Mutation of the p53 tumor suppressor gene has been demonstrated in a large proportion of human head and neck squamous cell carcinomas (H NSGCs) and has been assumed to play a role in the pathogenesis of these tumors, although no formal evidence of functional aberration has been demonstrated. In this study, we isolated cDNA clones encoding the entire p53 coding region from six human HNSCC cell lines that showed aberrant patterns of p53 expression in the parental cells, analyzed their nucleotide sequences, and characterized their function in vivo. cDNAs cloned from four cell lines harbored alterations within the p53 coding sequence (one missense mutation, one missense mutation plus in-frame deletion, one splice donor mutation, and a 1-nt insertion). HN30 cells, which contained wild-type p53 nucleotide sequences, showed a high constitutive level of protein expression. HN26 cells contained wild-type coding sequences but did not express the 53-kDa protein, although the mRNA was transcribed and a molecule of increased molecular mass (70 kDa) was observed by western blotting. Functional studies revealed that none of the four proteins encoded by mutant cDNAs were able to transactivate expression of a reporter plasmid containing a wild-type p53 consensus binding site when cotransfected into p53-null cells, whereas molecules encoded by wild-type p53 cDNAs increased reporter gene expression about a hundredfold over uninduced levels. Co-expression of each mutant cDNA with wi[dtype p53 cDNA and a wild-type p53-responsive reporter gene demonstrated that each of the proteins encoded by mutant cDNAs harbored some degree of inhibitory activity that varied depending on the mutation present. Thus, aberrant p53 function as a result of mutation or altered expression characterizes oral squamous cell carcinomas. The inhibitory activity of these molecules may be a mechanism for deregulation of the function of co-expressed wild-type p53 that may be of importance during the early stages of tumor development.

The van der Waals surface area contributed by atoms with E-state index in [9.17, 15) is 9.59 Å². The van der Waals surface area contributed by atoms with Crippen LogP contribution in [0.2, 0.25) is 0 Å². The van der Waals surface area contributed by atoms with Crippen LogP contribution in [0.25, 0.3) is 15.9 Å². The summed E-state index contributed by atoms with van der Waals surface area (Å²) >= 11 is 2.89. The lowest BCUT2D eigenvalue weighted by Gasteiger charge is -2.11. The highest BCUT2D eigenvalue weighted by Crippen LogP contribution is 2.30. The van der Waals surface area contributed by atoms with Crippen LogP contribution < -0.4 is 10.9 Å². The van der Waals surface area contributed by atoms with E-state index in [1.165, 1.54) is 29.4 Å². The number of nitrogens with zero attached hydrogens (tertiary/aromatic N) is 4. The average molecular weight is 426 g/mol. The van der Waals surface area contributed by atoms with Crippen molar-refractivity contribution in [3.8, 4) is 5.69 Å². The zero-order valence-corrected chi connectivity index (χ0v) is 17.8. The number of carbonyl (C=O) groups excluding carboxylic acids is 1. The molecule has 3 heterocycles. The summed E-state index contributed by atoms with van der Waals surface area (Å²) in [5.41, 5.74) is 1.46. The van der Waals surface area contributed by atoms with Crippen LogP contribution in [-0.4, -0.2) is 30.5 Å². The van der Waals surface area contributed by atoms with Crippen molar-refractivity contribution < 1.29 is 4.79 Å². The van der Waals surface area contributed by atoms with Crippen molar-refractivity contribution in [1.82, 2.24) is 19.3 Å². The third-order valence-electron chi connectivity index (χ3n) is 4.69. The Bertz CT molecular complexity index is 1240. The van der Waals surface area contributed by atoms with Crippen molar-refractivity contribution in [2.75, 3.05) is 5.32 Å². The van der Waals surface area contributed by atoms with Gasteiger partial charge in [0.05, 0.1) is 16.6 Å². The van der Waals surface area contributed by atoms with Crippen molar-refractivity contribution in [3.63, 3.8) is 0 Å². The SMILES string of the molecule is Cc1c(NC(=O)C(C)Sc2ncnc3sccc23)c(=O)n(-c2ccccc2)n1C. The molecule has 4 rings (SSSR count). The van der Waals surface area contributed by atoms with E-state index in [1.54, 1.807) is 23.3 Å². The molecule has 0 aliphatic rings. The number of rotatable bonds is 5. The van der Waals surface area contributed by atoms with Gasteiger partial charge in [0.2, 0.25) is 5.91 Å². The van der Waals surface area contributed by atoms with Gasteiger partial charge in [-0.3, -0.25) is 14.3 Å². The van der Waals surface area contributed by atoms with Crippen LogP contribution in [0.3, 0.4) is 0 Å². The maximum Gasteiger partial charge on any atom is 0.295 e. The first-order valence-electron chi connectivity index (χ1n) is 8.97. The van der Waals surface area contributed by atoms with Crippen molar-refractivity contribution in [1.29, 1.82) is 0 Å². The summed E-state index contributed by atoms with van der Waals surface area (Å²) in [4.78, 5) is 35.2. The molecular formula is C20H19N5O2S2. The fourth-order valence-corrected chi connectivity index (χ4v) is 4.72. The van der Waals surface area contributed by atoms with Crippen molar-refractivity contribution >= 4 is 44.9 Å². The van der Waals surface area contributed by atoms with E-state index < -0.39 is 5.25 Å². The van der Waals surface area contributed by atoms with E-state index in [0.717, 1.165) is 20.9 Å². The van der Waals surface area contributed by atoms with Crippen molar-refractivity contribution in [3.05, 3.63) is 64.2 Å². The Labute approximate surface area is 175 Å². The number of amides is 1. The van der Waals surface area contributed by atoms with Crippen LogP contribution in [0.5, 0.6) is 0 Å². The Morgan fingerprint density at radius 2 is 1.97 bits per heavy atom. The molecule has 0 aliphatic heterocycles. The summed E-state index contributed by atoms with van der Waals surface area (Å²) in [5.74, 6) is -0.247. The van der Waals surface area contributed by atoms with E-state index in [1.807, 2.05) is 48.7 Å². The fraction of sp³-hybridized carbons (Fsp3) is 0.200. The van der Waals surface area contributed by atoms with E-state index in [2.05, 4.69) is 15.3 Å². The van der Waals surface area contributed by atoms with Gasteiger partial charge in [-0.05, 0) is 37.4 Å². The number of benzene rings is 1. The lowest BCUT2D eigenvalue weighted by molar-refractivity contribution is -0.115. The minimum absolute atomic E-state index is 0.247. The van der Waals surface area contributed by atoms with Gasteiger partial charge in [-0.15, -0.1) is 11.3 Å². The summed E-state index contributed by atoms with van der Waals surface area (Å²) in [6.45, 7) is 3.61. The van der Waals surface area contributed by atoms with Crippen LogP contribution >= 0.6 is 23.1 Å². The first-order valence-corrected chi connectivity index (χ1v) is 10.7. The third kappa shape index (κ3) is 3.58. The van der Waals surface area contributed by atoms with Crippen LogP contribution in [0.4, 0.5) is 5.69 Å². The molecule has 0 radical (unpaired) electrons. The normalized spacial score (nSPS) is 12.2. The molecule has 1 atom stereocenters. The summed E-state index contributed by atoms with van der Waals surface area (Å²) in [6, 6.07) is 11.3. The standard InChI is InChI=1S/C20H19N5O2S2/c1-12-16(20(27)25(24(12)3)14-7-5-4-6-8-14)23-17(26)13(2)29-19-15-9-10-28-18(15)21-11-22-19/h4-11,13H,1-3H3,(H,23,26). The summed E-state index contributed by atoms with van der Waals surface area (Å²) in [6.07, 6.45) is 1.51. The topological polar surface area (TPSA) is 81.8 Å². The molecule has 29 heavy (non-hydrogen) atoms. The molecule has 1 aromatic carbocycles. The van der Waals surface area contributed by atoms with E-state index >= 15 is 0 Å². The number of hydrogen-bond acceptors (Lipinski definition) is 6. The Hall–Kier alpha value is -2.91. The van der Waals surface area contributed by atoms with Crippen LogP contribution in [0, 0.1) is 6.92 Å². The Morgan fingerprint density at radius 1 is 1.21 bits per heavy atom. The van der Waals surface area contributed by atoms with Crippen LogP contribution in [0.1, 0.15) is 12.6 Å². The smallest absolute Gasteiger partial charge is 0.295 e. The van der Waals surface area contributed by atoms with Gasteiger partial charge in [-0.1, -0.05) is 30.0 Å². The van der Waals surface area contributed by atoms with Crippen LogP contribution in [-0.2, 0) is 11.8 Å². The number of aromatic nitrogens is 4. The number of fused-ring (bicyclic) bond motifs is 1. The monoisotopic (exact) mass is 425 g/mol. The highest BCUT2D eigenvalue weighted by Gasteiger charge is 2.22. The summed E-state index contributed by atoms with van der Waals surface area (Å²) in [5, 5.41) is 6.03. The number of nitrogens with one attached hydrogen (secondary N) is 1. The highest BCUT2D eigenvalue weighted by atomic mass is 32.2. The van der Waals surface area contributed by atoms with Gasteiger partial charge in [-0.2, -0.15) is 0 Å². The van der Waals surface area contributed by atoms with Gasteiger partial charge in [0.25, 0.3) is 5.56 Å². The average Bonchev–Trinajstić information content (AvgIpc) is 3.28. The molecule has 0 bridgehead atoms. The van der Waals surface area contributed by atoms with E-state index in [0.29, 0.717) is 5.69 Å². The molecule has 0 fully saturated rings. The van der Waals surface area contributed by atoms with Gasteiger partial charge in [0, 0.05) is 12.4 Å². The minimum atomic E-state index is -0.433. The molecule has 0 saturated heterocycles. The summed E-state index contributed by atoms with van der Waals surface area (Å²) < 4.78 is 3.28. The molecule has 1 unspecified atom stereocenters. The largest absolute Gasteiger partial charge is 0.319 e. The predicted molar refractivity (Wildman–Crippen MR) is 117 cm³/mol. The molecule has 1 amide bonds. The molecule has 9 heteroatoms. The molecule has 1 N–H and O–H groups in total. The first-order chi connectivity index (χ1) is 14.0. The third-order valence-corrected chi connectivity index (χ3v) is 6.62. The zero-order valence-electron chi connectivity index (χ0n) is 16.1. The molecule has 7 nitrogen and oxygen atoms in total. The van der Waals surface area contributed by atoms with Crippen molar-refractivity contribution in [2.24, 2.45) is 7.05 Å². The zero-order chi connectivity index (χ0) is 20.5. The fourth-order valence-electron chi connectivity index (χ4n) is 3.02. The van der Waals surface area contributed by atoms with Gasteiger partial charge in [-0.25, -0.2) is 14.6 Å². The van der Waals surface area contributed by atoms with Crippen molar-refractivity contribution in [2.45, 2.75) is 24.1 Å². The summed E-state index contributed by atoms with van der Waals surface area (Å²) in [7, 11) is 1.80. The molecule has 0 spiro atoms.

|Number of pages||8|
|Publication status||Published - febr. 1 1997|
ASJC Scopus subject areas
- Molecular Biology
- Cancer Research